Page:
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Falstaft

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Falstaft last won the day on October 15 2020

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About Falstaft

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  1. Brilliant work, @BrotherSound. Heard in the right context, like this, you can really tell how much Williams knocked it out of the park in TROS when it came to emotionally satisfying, musically coherent long spans of densely thematic underscore.
  2. Went with Princess Leia's theme, though it's a hard call. Ultimately, it's the concert arrangement for Leia that clinches it, that thing is without peer. I mean, not to minimize Pope's contribution, but it's still 90% Williams, right? The only part that would be "original" Conrad Pope is the lovely introduction, especially in the way it hints at Han Solo & the Princess in the horn part. After that, it follows the form of the original concert arrangement exactly, with (presumably Pope's) solo writing for ASM and some other slight reorchestrations here and there, all
  3. Fantastic connection, @crumbs! I hear some additional similarity in the string writing and harmonic sensibility to a closely related (and hugely underrated) track, "Watching the Eclipse," from Angela's Ashes, both w/ the beginning of "Healing Wounds" and its successor cue "Advice."
  4. Here's my attempt to encapsulate the thematic make-up of these alternate end credits sequences. Not necessarily the easiest thing to read, but contains most of the pertinent thematic info, I think:
  5. ESB, of course, and Close Encounters. The LOTR scores do come to mind, but FOTR has some serious longueurs, especially the Extended Edition. I would think ROTK makes for the more involving listen, start to finish, though the longer I listen, the more Shore's orchestrational tendencies might start to grate on me. Maybe I'm a minority, but I think start to finish, Goldsmith's Star Trek: The Motion Picture is about as satisfying, continually gripping a long-listen as you can ask for. Even as highly rated as ST:TPM tends to among film score fans, it's not rated highly enou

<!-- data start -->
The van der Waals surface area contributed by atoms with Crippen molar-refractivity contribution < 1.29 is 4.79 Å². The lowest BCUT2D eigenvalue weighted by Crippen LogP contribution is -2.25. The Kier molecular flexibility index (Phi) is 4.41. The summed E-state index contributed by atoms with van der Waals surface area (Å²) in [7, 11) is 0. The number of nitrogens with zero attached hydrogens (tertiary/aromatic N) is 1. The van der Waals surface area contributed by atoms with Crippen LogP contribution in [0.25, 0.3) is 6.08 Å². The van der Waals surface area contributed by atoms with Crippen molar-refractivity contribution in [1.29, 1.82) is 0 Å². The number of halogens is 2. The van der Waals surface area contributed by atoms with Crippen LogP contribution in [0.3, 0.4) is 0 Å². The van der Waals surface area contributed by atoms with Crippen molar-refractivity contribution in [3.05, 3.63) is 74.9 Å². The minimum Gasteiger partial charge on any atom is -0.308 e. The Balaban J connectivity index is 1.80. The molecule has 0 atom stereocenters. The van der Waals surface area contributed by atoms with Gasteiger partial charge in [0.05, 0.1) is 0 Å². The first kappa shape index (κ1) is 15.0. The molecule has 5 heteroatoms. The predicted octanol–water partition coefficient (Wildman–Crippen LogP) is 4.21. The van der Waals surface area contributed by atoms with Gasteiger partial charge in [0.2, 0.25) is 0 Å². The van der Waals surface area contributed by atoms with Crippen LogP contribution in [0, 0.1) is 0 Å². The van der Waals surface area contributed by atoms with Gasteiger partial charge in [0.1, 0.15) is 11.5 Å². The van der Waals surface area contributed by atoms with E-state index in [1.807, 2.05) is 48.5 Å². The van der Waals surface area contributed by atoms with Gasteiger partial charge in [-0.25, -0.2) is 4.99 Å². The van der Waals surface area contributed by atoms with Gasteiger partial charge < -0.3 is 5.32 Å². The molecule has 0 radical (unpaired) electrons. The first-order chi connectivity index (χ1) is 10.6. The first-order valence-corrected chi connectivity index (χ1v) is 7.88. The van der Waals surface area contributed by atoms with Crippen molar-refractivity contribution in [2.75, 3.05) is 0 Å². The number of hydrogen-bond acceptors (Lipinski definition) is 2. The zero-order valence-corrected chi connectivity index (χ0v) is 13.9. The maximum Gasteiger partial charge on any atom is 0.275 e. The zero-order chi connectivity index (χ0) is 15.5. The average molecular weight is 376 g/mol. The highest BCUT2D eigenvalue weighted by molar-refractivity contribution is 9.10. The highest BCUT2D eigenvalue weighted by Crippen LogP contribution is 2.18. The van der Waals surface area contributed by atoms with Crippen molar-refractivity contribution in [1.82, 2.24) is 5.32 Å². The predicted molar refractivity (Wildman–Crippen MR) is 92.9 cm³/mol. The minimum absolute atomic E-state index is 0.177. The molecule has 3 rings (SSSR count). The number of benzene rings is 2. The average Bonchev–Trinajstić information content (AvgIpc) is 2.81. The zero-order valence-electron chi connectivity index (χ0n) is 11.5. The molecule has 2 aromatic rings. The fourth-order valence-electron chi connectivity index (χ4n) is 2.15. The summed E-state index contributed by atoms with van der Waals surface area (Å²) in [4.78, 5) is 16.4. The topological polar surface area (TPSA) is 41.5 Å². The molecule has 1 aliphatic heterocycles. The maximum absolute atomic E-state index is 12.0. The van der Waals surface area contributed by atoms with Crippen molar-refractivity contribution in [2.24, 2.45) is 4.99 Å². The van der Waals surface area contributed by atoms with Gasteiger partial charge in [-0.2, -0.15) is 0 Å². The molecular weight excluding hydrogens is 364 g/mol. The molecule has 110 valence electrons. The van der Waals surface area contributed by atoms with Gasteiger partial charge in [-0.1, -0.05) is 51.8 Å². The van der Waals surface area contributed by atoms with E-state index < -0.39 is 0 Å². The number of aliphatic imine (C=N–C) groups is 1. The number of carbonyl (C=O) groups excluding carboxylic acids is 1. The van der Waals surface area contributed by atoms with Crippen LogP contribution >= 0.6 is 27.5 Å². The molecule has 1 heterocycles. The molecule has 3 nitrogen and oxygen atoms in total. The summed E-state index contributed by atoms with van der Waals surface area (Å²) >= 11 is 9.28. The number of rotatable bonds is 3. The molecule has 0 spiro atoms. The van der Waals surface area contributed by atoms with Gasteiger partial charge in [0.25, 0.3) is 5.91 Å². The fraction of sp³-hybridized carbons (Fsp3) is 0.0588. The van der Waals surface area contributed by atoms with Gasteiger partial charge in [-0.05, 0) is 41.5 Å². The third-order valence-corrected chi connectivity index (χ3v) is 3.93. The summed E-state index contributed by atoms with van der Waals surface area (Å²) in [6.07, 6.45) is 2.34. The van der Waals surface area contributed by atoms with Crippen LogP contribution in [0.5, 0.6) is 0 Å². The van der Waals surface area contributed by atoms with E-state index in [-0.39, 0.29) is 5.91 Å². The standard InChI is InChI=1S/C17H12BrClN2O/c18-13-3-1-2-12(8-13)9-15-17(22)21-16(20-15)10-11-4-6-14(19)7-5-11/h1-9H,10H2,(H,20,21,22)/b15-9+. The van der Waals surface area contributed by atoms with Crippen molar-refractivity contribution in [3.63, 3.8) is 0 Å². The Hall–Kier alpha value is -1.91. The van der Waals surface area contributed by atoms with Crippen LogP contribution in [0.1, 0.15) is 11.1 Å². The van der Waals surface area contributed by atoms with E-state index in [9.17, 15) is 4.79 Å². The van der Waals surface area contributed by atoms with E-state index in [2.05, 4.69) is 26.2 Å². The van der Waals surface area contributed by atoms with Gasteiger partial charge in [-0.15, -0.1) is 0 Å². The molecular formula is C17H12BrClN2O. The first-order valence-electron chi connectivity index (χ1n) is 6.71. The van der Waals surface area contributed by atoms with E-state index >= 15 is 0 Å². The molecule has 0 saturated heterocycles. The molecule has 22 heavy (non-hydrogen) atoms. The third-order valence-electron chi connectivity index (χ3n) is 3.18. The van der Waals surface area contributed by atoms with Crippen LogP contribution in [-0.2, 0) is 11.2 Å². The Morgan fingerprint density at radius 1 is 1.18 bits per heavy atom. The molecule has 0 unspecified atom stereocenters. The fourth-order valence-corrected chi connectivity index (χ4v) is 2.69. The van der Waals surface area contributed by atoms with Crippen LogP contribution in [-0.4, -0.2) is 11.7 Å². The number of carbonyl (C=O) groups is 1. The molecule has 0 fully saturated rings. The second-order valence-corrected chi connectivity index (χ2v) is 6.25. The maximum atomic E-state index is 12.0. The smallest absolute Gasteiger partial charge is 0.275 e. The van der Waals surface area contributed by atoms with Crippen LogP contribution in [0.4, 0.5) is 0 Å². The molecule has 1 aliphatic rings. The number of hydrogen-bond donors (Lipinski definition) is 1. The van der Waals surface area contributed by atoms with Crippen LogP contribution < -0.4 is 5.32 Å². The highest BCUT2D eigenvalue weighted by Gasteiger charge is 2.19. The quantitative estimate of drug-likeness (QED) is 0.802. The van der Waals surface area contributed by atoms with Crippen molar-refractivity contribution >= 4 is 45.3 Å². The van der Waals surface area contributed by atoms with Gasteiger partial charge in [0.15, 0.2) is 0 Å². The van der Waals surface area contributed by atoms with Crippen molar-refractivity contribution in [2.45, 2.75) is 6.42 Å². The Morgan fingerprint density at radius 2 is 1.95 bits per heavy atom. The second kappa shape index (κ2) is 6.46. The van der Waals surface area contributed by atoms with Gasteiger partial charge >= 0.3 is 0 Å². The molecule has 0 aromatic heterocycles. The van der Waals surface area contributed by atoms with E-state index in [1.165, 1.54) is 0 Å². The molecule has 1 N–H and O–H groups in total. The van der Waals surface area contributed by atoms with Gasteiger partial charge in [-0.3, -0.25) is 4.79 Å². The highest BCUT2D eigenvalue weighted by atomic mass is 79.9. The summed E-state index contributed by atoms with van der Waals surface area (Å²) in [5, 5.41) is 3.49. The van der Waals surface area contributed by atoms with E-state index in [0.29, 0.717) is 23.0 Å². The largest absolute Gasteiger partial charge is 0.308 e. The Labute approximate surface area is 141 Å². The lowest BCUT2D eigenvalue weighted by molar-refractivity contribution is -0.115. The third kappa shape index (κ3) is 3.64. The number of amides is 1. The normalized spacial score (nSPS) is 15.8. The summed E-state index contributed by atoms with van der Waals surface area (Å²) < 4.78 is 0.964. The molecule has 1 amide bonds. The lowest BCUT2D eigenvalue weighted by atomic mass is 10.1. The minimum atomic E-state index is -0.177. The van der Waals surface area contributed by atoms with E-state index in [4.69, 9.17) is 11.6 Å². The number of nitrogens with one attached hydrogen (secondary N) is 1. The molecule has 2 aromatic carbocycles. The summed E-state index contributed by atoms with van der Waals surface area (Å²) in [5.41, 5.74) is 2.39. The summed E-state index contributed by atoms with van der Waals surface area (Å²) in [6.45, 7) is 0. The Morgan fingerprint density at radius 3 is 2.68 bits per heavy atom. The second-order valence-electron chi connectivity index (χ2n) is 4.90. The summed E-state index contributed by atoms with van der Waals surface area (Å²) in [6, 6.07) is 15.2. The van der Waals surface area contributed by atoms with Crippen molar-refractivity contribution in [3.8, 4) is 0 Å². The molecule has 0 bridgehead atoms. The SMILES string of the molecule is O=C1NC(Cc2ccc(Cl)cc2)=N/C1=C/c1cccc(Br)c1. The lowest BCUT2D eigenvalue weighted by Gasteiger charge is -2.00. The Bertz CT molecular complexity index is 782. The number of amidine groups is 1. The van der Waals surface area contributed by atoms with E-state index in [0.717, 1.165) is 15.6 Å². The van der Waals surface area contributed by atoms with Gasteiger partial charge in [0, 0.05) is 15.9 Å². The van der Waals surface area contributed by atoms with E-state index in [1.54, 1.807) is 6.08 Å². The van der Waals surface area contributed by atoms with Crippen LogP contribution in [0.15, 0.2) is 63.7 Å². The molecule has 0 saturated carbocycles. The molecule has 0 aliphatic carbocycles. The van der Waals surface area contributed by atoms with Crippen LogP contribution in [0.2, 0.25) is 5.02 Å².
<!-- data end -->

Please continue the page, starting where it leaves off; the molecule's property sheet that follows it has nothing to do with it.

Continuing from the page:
6. Last night was crazy. And now I'm walking to work with a -4F wind chill blasting in my face.
  7. Hmm, I've never made that connection with the Henry V score, though it is blindingly clear to me now. But I'd hardly say the JP cue is a downgrade on the Doyle, quite the opposite! The Grusin ripoff I'm with you on, as fun as the cue it is. Though for the Delerue/Face of Pan, that's a piece that completely transcends its temp track after about 15 seconds, no? And I love Delerue and the Agnes score in particular.
  8. Wow! Never heard that before, what a striking resemblance. Pretty hard to fathom it was an intentional allusion -- esp. when more likely candidates exist -- some blend of Tchaikovksy's Swan Lake Finale, Elgar's 1st Symphony 2nd Movement, and the Tarnhelm motif from Rheingold and a few others models. But this is delicious music!
  9. Not only Luke's Theme in one version of the TLJ Finale (9M85 Alt Insert), but a quite different sounding set of variants of the Force Theme (9M85 and 9M85A), a few hints of Jedi Steps here and there, even one version of Luke's death that directly recalls the Desperation motif, aka Holdo's Sacrifice (9m85B). Not clear what of these various alternates were actually recorded. Time, hopefully, will tell.
  10. I think the simple explanation is that all these cues were indeed temped with Haab's Battlefront scores. Obviously, Haab was riffing on Williams in the first place, so it's hardly a serious creative impropriety, just another example of Williams not inventing his ideas out of thin air. In the case of The Adventures of Han, Disney probably offered that Battlefront cue to JW to give him a sense of what sort of general heroic, rousing vibe was suitable to the film. The resulting AOH is still 100% Williams, and a brilliant piece at that. As for TROS, I suspect the moments i
  11. Nice one -- it's definitely scattered across these scores, TLJ in particular. Think I included a form of it as an "Bad Feelings on Ahch-To" incidental motif. Its contour is also sort of suggested by the "Desperation" theme and its derivatives from time to time. Not bad company to be in! (Or the Beethoven "Muss es sein?" cell that inspired Liszt, and Franck as well in his Dm symphony)
  12. Great catch, @Arpy! IIRC, there are a quite a few more instances of that motif, or something like it. This comes to mind: Suspect it's not an intentional or meaningful repetition, but rather a melodic gesture that was just sort of on Williams mind while composing TROS. Still, maybe worth adding to the lexicon as another incidental motif!
  13. Speaking of joyousness, surprised there's only one mention of E.T. so far. (Or the Les Baxter piece, "Joy" that Williams was spuriously alleged to have swiped the theme from! :P) And let us not forget this insipid little gem! Something worthy of Always Sunny in Philadelphia, no?
  14. This is fantastic, @BrotherSound. Lots to chew on... Funny how, for each of the main trio characters in the ST, there's a cue about them awakening at some point: TLJ 1M2: "Finn Wakes Up" TLJ 7M61: "Poe Wakes Up" TROS 1M9: "Rey Wakes Up"
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